The writing is getting better but the "everyone's a werewolf in the Family" endings were hurting the magazine, but they are fewer and fewer in this volume.
And the first holiday issue, with the dust jacket painting and blurbs like "blood on the snow!" and "special holiday issue!" (I think the blurbs help the painting sometimes.) Welcome to christmas Warren style, the movies would soon follow suit and present "black" xmas movies.
Well worth the price of admission and looking forward to Eerie 9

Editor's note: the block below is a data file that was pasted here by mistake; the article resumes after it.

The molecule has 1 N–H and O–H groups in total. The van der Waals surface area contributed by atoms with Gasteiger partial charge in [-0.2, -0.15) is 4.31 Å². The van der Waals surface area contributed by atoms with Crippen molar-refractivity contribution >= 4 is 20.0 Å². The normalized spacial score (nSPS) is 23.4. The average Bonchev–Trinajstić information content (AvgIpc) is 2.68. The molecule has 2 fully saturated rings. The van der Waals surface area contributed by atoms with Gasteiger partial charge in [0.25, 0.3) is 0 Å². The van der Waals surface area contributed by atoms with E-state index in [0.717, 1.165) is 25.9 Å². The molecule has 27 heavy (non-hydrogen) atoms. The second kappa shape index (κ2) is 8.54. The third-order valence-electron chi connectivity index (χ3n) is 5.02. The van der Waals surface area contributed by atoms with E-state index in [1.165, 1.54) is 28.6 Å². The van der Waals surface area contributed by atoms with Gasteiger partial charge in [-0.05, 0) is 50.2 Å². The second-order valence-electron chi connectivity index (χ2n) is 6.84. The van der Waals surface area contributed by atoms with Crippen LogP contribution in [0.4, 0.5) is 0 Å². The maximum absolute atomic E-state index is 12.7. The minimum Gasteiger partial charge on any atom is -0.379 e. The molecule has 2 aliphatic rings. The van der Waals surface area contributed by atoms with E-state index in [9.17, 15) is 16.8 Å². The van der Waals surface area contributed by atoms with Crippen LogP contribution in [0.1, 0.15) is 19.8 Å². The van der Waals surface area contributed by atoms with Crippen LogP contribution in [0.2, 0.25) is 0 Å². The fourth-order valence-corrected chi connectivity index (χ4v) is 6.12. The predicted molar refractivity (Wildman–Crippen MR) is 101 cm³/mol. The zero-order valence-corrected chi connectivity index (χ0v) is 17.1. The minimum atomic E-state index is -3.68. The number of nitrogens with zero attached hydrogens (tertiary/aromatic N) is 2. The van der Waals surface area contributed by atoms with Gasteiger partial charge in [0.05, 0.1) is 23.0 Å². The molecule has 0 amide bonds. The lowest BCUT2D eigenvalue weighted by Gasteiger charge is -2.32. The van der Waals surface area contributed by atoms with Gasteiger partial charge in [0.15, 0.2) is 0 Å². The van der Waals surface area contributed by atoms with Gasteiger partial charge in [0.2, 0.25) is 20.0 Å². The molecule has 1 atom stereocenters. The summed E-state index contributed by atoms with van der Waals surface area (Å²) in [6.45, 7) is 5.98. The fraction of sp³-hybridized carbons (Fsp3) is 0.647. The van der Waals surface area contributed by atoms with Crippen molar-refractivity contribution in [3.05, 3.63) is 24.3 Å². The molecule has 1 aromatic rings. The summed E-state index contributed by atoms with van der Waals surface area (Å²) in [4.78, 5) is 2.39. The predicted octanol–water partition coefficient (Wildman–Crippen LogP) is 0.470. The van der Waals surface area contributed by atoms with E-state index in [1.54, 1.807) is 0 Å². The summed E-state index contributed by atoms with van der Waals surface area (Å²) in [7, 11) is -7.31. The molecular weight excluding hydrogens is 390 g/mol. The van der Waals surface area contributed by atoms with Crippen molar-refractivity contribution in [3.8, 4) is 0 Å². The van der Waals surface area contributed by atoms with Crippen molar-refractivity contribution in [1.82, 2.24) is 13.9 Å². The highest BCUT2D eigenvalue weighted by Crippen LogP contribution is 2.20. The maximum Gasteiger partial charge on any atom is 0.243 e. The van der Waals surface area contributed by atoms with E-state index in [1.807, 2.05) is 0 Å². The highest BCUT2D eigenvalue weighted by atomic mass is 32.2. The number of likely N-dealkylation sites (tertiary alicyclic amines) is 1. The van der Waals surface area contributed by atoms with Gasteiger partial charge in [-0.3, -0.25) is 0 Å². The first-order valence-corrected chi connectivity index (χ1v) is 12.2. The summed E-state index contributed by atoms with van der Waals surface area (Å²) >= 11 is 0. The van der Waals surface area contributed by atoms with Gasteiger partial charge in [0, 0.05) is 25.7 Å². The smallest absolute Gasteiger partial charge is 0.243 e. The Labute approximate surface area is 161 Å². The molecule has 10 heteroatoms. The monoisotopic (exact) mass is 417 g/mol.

5.0 étoiles sur 5 cousin EERIE grows up 2 décembre 2011
Par J. BAILEY - Publié sur
Format: Relié Achat vérifié
With each release from DARK HORSE EERIE gets better. The stories are more mature
and the art work even better. I certainly hope that all the issues of EERIE become
available to us as with each new book it just keeps getting better. There will
never be anything like EERIE (or CREEPY) again. The worst part of this collection is waiting for the
next archive to be available.
5.0 étoiles sur 5 Best Eerie Gift Ever!!! 13 août 2016
Par Kennybee - Publié sur
Format: Relié Achat vérifié
I bought Eerie Archives Volume 8 for my husband and he loved it!!! We look forward to adding to his collection!!!